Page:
15 July 2009

Laura Ling & Euna lee

We all should be in prayer for two women who were arrested at the border of North Korea and China in March. They are American journalists named Euna Lee and Laura Ling. They were, as I understand, investigating human trafficking and crossed a border into North Korea illegally in the course of their interviewing of Korean refugees in China.

The last I read, they had been sentenced to 12 years hard labor at a notoriously terrible North Korean labor camp. However, I read today that they are actually being kept at a "guesthouse" in the city of Pyongyang! This is certainly a blessing for the women and the families who love them, as it is much better than the sentence they were officially given.

The article from the Austin-American Statesman said this: "North Korea wants the US to show remorse for the actions of two American journalists convicted of illegally entering the country, and it might free the women if Washington does so..."

The reason I am writing about this is because of my recent post about taqiyya. My first thought when reading the apologetic yet reserved quotes from US Secretary of State Clinton was "why don't they just grovel a bit and get the women free, and then say what they want later, when the women are safe?" Then I recalled the sanctioned deception for devout followers of Islam, and how we don't trust countries that practice that. Of course I want America to be trustworthy, an example to the rest of the world. When I was in basic training, and we learned about the Geneva Conventions (rules of war):

"1.) Persons who can no longer take part in the hostilities are entitled to respect for their life. Such persons must in all circumstances be protected and treated with humanity.

2.) It is forbidden to kill or wound an adversary who surrenders or who can no longer take part in the fighting.

3.) The wounded and sick must be collected and cared for by the party to the conflict which has them in its power. Medical personnel and medical establishments, transports and equipment must be spared. The red cross or red crescent on a white background is the sign protecting such persons and objects and must be respected.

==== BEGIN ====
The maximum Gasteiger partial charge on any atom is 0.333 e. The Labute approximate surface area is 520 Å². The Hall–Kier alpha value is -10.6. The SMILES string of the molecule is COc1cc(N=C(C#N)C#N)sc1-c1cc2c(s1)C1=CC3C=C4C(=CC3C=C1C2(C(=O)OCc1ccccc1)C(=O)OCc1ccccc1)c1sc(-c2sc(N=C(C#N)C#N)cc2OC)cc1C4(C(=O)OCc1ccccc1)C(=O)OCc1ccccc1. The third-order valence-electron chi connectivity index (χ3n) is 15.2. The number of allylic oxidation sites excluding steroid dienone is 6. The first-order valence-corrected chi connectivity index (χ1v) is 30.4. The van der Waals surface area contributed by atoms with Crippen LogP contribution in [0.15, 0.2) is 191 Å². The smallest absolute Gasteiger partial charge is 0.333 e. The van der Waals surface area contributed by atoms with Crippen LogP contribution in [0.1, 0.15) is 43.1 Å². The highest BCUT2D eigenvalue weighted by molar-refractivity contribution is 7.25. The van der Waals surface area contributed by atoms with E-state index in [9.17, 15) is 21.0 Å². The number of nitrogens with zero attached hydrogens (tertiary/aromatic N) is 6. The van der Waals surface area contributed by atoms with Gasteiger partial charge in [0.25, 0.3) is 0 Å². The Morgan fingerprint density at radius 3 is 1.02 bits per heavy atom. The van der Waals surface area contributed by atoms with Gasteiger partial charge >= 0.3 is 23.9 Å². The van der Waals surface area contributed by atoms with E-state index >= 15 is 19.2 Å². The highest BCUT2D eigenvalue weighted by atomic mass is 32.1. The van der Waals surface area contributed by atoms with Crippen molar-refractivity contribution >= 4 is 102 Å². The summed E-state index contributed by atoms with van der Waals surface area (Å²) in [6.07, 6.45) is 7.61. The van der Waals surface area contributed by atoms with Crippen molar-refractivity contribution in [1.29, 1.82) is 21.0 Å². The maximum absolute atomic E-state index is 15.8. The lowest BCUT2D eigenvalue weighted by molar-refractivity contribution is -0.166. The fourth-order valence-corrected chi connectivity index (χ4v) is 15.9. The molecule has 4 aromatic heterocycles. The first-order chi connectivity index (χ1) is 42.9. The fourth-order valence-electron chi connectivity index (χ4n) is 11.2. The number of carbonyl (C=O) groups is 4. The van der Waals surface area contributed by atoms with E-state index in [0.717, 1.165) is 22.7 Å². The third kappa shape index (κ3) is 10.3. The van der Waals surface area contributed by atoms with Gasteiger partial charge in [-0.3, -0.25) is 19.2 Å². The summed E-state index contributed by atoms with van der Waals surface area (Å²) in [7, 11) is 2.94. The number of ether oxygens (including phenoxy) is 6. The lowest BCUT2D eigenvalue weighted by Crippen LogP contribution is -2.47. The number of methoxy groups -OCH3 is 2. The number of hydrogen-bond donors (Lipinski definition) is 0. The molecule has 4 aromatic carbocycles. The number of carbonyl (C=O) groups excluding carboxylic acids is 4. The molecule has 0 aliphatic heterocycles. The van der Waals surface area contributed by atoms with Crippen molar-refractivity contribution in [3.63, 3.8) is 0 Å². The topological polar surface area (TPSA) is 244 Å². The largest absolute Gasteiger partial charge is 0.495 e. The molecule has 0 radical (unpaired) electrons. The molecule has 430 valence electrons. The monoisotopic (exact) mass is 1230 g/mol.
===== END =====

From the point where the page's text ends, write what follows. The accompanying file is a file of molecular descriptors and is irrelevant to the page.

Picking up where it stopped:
4.) Captured combatants and civilians who find themselves under the authority of the adverse party are entitled to respect for their life, their dignity, their personal rights and their political, religious and other convictions.

5.)Everyone must enjoy basic judicial guarantees and no one may be held responsible for an act he has not committed. No one may be subjected to physical or mental torture or to cruel or degrading corporal punishment or other treatment.

6.) It is forbidden to use weapons or methods of warfare that are likely to cause unnecessary losses or excessive suffering.

7.) The parties to a conflict must at all times distinguish between the civilian population and combatants in order to spare the civilian population and civilian property. Attacks may be made solely against military objectives."

I think Americans in general have a standard of honor that we try to uphold; I know there are exceptions and mistakes, but on the whole we are a respectable armed force and do not indiscriminately kill people and make them suffer. There is so much done in the name of pride in North Korea... they want us to bow and scrape so that they will look powerful over us.

What is my point? I don't know. We should pray for the women to be freed. We should pray that pride has no power over our own lives. We need to pray that the Gospel will be preached in North Korea, for safety and courage for Christians over there. We need to pray for our servicemen and women to make the right choices in hard times. Prayer is something any and all of us can do, wherever we are.

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